Think Twice Before Posting
Remind your children that once photos, videos, and comments are posted online it is almost impossible to completely erase them from the Internet. As such, it is important to teach your children to be careful what they share about themselves and others online. Advise them to keep private information private. Suggest that if they want to share personal information to a friend, do it in person or by phone or text (1,4).
A good rule here is: Do not share anything on social media that you would not want your grandmother to see (4).
Check and Use Privacy Settings
Privacy settings are very important and sometimes hard to understand. As such, it may be helpful to go through the privacy settings on the social media account with your child to ensure both you and they understand each setting. For most social media platforms, the default privacy settings give you the most public exposure, in which people you do not know can see your posts1. Even if you think you are being careful about your posts, it is common for users to post sensitive information without realizing it.
It also may be a good idea to disable location services on social media accounts when posting comments or sharing photos1. While informing others where you are currently located may seem cool, the risk outweighs the reward. Additionally, remind your child that passwords are meant to protect them and that passwords should never be shared with anyone. In sum, suggest that they keep their social media profile strictly private, so that only friends can see what they post (1,3,4).
Don't "Friend" Strangers
If you don't know them, don't friend them. While it is great to connect with new people, tell your kids to play it safe and only accept friend requests online from friends in the real world. If they do meet someone new online, they should never agree to meet offline (1). Friend requests from strangers can in fact be online predators, ways of sending spam messages, or even fake profiles created for cyberbullying (3,4).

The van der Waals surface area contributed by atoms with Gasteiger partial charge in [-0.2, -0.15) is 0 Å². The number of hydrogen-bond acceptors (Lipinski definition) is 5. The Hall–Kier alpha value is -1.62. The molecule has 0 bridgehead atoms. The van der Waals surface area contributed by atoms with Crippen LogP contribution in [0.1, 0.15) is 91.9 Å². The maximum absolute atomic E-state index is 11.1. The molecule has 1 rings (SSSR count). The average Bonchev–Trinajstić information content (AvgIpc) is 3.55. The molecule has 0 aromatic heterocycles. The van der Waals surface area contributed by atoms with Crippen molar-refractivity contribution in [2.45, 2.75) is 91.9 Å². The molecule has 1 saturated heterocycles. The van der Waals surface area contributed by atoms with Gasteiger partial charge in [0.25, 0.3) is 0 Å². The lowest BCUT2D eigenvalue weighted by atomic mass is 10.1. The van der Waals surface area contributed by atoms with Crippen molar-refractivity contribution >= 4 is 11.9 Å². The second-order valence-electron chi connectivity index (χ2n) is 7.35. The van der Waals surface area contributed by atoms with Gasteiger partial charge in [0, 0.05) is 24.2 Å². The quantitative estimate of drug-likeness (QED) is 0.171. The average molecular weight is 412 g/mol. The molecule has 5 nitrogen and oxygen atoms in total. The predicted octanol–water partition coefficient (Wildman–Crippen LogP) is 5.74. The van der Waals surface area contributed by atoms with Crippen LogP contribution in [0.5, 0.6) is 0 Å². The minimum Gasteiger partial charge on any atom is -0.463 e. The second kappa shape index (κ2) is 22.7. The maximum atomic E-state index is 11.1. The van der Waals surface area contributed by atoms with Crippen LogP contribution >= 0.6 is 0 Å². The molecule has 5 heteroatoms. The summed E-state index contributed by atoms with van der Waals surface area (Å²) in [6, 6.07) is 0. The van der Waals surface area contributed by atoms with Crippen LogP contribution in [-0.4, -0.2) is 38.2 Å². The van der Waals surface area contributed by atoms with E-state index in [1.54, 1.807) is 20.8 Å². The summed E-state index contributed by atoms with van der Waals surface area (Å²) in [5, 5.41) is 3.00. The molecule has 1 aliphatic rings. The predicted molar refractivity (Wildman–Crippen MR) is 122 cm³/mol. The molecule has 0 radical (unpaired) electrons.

Build a Working Agreement
With all these helpful tips to share with your children, how can you best ensure that they actually listen and incorporate your suggestions? One way is to make a social media agreement with your children. A social media agreement is a real contract that both you and your child can sign. This agreement can include elements like agreeing to protect their own privacy, not giving out personal information, or even promising to not use technology to bully, harass, or gossip about others. In turn, parents agree to respect their child’s privacy. Some children may be okay with parents taking part in the social media world, but ask that parents agree not to post embarrassing comments or photos of them (2,4).
Response is a program of Jewish Child & Family Services that works with teens. Sarah Casper-Davis, Response outreach coordinator, advises parents “to not drive themselves crazy by trying to monitor every app or account their children have, instead rely on the relationship you have built. Create boundaries for them, stick to your family’s view on what is age appropriate for your child.”
Sarah also commented, “Youths’ online lives are just as real and important as their offline lives, in fact there isn’t usually a distinction, which means as adults we need to be open to it and process just as we would talk about how their day at school was-- listen, learn from them and give them tools to navigate.”
Where can I learn more?
The following websites can provide you with more information about social media and parenting
1. A Teen's Guide to Social Media Safety. (2013). Retrieved March 14, 2016, from http://www.safesearchkids.com/a-teens-guide-to-social-media- safety/#.Vuq61xIrJsM
2. Ghose, T. (2016, March 14). OMG, Mom! Tech rules kids wish parents would follow. Retrieved March 15, 2016, from http://www.cbsnews.com/news/tech- rules-kids-wish-their-parents-would-follow/
3. Parent's Guide to Protecting Teens on Social Media. (2013). Retrieved March 14, 2016, from http://www.safesearchkids.com/parents-guide-to- protecting-teens-on-social-media/
4. Teaching Kids to Be Smart About Social Media. (n.d.). Retrieved March 14, 2016, from http://kidshealth.org/en/parents/social-media-smarts.html
5. Wallace, K. (2015, October 14). How parents can stop the worst of social media. Retrieved March 14, 2016, from http://www.cnn.com/2015/10/04/health/being13-social-media-teens-parents- stress/
6. What is Cyberbullying. (n.d.). Retrieved March 15, 2016, from http://www.stopbullying.gov/cyberbullying